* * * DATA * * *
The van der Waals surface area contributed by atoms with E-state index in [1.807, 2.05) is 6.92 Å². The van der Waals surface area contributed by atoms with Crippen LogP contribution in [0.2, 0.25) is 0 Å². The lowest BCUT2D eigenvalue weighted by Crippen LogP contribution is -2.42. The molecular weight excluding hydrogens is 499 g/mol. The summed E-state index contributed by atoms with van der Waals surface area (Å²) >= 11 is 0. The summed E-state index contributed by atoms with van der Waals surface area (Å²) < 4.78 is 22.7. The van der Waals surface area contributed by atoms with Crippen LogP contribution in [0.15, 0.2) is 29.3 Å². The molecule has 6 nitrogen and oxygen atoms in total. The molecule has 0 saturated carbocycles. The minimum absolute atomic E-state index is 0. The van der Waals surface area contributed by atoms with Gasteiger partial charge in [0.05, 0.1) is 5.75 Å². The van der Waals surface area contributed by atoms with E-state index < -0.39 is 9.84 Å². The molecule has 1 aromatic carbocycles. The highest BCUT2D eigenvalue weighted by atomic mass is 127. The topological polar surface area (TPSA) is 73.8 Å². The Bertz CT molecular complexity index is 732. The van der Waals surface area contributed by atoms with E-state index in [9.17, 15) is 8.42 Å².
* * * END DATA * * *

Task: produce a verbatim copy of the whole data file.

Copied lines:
The van der Waals surface area contributed by atoms with E-state index in [1.807, 2.05) is 6.92 Å². The van der Waals surface area contributed by atoms with Crippen LogP contribution in [0.2, 0.25) is 0 Å². The lowest BCUT2D eigenvalue weighted by Crippen LogP contribution is -2.42. The molecular weight excluding hydrogens is 499 g/mol. The summed E-state index contributed by atoms with van der Waals surface area (Å²) >= 11 is 0. The summed E-state index contributed by atoms with van der Waals surface area (Å²) < 4.78 is 22.7. The van der Waals surface area contributed by atoms with Crippen LogP contribution in [0.15, 0.2) is 29.3 Å². The molecule has 6 nitrogen and oxygen atoms in total. The molecule has 0 saturated carbocycles. The minimum absolute atomic E-state index is 0. The van der Waals surface area contributed by atoms with Gasteiger partial charge in [0.05, 0.1) is 5.75 Å². The van der Waals surface area contributed by atoms with E-state index < -0.39 is 9.84 Å². The molecule has 1 aromatic carbocycles. The highest BCUT2D eigenvalue weighted by atomic mass is 127. The topological polar surface area (TPSA) is 73.8 Å². The Bertz CT molecular complexity index is 732. The van der Waals surface area contributed by atoms with E-state index in [9.17, 15) is 8.42 Å².